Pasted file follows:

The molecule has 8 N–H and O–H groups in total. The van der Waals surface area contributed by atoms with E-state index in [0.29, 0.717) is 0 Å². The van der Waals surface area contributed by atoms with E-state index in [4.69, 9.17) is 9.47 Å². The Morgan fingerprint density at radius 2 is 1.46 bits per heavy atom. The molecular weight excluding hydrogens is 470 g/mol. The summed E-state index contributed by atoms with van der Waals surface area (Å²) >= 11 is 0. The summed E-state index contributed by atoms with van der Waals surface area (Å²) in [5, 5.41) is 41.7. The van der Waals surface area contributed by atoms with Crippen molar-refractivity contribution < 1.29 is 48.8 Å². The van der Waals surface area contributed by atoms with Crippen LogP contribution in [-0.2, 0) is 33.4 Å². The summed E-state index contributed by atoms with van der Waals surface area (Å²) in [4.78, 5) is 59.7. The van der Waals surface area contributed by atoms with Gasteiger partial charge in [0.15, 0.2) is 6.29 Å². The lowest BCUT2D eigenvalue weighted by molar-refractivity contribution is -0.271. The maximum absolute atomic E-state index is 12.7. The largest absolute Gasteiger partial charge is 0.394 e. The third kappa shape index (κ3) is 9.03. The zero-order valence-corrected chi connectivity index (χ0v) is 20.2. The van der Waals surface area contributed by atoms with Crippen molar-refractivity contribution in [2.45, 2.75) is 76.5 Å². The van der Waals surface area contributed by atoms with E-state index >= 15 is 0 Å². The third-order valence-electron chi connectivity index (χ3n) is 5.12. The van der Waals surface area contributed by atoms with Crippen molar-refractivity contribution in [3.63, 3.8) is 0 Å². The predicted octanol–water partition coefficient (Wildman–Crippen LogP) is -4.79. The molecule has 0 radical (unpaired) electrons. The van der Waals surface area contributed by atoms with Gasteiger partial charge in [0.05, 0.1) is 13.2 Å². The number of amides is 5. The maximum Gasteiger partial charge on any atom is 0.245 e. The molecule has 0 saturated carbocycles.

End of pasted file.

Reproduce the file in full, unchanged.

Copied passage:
The molecule has 8 N–H and O–H groups in total. The van der Waals surface area contributed by atoms with E-state index in [0.29, 0.717) is 0 Å². The van der Waals surface area contributed by atoms with E-state index in [4.69, 9.17) is 9.47 Å². The Morgan fingerprint density at radius 2 is 1.46 bits per heavy atom. The molecular weight excluding hydrogens is 470 g/mol. The summed E-state index contributed by atoms with van der Waals surface area (Å²) >= 11 is 0. The summed E-state index contributed by atoms with van der Waals surface area (Å²) in [5, 5.41) is 41.7. The van der Waals surface area contributed by atoms with Crippen molar-refractivity contribution < 1.29 is 48.8 Å². The van der Waals surface area contributed by atoms with Crippen LogP contribution in [-0.2, 0) is 33.4 Å². The summed E-state index contributed by atoms with van der Waals surface area (Å²) in [4.78, 5) is 59.7. The van der Waals surface area contributed by atoms with Gasteiger partial charge in [0.15, 0.2) is 6.29 Å². The lowest BCUT2D eigenvalue weighted by molar-refractivity contribution is -0.271. The maximum absolute atomic E-state index is 12.7. The largest absolute Gasteiger partial charge is 0.394 e. The third kappa shape index (κ3) is 9.03. The zero-order valence-corrected chi connectivity index (χ0v) is 20.2. The van der Waals surface area contributed by atoms with Crippen molar-refractivity contribution in [2.45, 2.75) is 76.5 Å². The van der Waals surface area contributed by atoms with E-state index >= 15 is 0 Å². The third-order valence-electron chi connectivity index (χ3n) is 5.12. The van der Waals surface area contributed by atoms with Crippen molar-refractivity contribution in [3.63, 3.8) is 0 Å². The predicted octanol–water partition coefficient (Wildman–Crippen LogP) is -4.79. The molecule has 0 radical (unpaired) electrons. The van der Waals surface area contributed by atoms with Gasteiger partial charge in [0.05, 0.1) is 13.2 Å². The number of amides is 5. The maximum Gasteiger partial charge on any atom is 0.245 e. The molecule has 0 saturated carbocycles.